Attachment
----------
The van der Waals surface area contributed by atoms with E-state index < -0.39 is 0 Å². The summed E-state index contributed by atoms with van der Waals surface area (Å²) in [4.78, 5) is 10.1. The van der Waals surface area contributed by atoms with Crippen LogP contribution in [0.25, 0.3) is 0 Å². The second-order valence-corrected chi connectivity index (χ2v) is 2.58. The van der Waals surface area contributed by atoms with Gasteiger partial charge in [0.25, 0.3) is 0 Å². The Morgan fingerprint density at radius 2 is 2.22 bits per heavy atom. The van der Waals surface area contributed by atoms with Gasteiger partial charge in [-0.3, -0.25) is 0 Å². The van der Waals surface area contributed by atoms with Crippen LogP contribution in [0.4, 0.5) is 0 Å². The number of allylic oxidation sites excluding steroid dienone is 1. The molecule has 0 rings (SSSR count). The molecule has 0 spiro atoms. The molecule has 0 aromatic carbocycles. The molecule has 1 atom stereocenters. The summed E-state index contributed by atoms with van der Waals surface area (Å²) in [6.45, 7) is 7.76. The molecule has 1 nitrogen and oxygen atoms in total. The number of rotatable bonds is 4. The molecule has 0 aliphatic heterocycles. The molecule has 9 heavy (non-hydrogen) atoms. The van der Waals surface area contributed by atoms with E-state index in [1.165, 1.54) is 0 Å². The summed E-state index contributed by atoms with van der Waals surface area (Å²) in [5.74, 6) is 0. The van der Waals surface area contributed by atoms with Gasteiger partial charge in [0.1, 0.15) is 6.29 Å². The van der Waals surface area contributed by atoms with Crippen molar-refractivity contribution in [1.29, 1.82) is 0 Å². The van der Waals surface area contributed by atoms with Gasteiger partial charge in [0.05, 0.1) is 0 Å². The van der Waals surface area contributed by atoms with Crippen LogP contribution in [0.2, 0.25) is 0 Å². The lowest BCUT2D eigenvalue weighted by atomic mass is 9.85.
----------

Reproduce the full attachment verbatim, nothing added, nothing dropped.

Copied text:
The van der Waals surface area contributed by atoms with E-state index < -0.39 is 0 Å². The summed E-state index contributed by atoms with van der Waals surface area (Å²) in [4.78, 5) is 10.1. The van der Waals surface area contributed by atoms with Crippen LogP contribution in [0.25, 0.3) is 0 Å². The second-order valence-corrected chi connectivity index (χ2v) is 2.58. The van der Waals surface area contributed by atoms with Gasteiger partial charge in [0.25, 0.3) is 0 Å². The Morgan fingerprint density at radius 2 is 2.22 bits per heavy atom. The van der Waals surface area contributed by atoms with Gasteiger partial charge in [-0.3, -0.25) is 0 Å². The van der Waals surface area contributed by atoms with Crippen LogP contribution in [0.4, 0.5) is 0 Å². The number of allylic oxidation sites excluding steroid dienone is 1. The molecule has 0 rings (SSSR count). The molecule has 0 spiro atoms. The molecule has 0 aromatic carbocycles. The molecule has 1 atom stereocenters. The summed E-state index contributed by atoms with van der Waals surface area (Å²) in [6.45, 7) is 7.76. The molecule has 1 nitrogen and oxygen atoms in total. The number of rotatable bonds is 4. The molecule has 0 aliphatic heterocycles. The molecule has 9 heavy (non-hydrogen) atoms. The van der Waals surface area contributed by atoms with E-state index in [1.165, 1.54) is 0 Å². The summed E-state index contributed by atoms with van der Waals surface area (Å²) in [5.74, 6) is 0. The van der Waals surface area contributed by atoms with Gasteiger partial charge in [0.1, 0.15) is 6.29 Å². The van der Waals surface area contributed by atoms with Crippen molar-refractivity contribution in [1.29, 1.82) is 0 Å². The van der Waals surface area contributed by atoms with Gasteiger partial charge in [0.05, 0.1) is 0 Å². The van der Waals surface area contributed by atoms with Crippen LogP contribution in [0.2, 0.25) is 0 Å². The lowest BCUT2D eigenvalue weighted by atomic mass is 9.85.